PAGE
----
China's economy has defied doom-mongers again in 2018, and economists believe there are good reasons to remain confident about its outlook.
Although latest economic indicators revealed signs of stress, as industrial profits posted their first drop in three years and consumption growth missed expectations in November, merely focusing on short-term fluctuations will miss the big picture of the economy.
China's tone-setting economic meeting described problems facing the economy as part of development, noting that the country is still and will be in an important period of strategic opportunity for development for a long time to come.
Despite downward pressure from the Sino-U.S. trade frictions, a rebalancing and deleveraging domestic economy and monetary tightening in certain developed economies, China has maintained stable economic growth, offering certainties to a world mired in uncertainties.
Its GDP rose 6.7 percent in the first three quarters of 2018, putting the economy on track to meet the government's targeted growth of around 6.5 percent set for 2018.
Niu Li, an economist with the State Information Center, a government think tank, said the economy is highly likely to rise 6.6 percent this year.
This means China remains a top performer in the global economic arena, with the IMF forecasting growth of 2.4 percent for advanced economies this year.
The Sino-U.S. trade frictions have been properly dealt with. Employment remains stable, consumer inflation is kept at a mild level, resident income continues to grow steadily, while development is more balanced and sustainable with higher quality.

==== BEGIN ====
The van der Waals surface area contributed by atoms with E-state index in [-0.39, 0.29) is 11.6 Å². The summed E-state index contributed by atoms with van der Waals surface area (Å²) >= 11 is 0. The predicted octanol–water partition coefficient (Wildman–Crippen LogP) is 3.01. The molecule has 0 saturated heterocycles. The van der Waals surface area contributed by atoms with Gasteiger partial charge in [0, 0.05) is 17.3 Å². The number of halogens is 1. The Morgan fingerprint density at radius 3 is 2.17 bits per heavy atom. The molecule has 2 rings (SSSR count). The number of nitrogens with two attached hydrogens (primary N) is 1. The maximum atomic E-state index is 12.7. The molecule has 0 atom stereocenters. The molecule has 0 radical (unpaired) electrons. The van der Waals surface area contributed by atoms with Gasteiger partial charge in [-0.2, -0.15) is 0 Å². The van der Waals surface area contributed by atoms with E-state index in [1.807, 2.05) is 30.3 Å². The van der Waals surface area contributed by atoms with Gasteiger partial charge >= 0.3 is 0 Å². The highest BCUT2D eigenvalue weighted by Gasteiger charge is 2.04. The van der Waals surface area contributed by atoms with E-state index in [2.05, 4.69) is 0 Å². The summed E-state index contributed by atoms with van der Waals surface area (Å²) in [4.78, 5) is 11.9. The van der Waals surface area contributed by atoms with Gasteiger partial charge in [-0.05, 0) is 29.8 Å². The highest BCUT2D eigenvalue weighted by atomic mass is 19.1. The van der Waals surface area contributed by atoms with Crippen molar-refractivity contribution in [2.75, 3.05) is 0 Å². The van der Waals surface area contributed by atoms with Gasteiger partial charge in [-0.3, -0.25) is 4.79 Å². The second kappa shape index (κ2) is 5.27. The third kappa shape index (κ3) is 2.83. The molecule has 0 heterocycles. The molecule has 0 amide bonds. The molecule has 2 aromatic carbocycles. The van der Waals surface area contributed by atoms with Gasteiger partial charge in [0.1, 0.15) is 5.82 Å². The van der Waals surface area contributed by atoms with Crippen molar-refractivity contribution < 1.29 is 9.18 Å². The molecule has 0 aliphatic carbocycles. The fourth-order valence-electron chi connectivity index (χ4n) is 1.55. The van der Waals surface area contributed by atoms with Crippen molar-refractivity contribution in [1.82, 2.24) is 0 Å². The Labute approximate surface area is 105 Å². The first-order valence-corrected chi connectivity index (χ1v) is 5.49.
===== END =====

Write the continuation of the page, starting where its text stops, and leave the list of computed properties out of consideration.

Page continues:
Consumption is set to contribute 78.2 percent of China's economic growth this year, the highest level since 2001, according to a report released by the Chinese Academy of Social Sciences this month.
"We expect consumption to remain the largest driver of the economy in the next decade," said Ding Shuang, an economist of the Standard Chartered Bank, citing great potential consumption to continue to grow faster than investment amid the ongoing trends of urbanization, aging and a rising middle-income group that demands quality goods and services.
While consumer spending contributed a bigger share of GDP growth, technology and innovation are picking up the slack as certain traditional industries took a hit.
High-tech manufacturing and equipment production sectors maintained fast expansion. In the Global Innovation Index 2018 by the World Intellectual Property Organization, China became the first middle-income economy on the list of the world's 20 most innovative economies this year.
The medium-high level of growth achieved during the past year exhibited the vitality and resilience of the Chinese economy, which will ensure its future stability, said Liu Qiao, head of the Guanghua School of Management at Peking University.
Another reason for the optimism is that the Chinese policymakers have many economic levers at hand to deal with challenges, analysts said.
The government's options include supply-side structural reform, credit policy, and fiscal firepower.
On the monetary policy front, economists said broad-based easing is not immediately on the cards, but the central bank may tweak policies to keep funding flowing to the backbone of the economy without funneling credit to companies that are already highly indebted.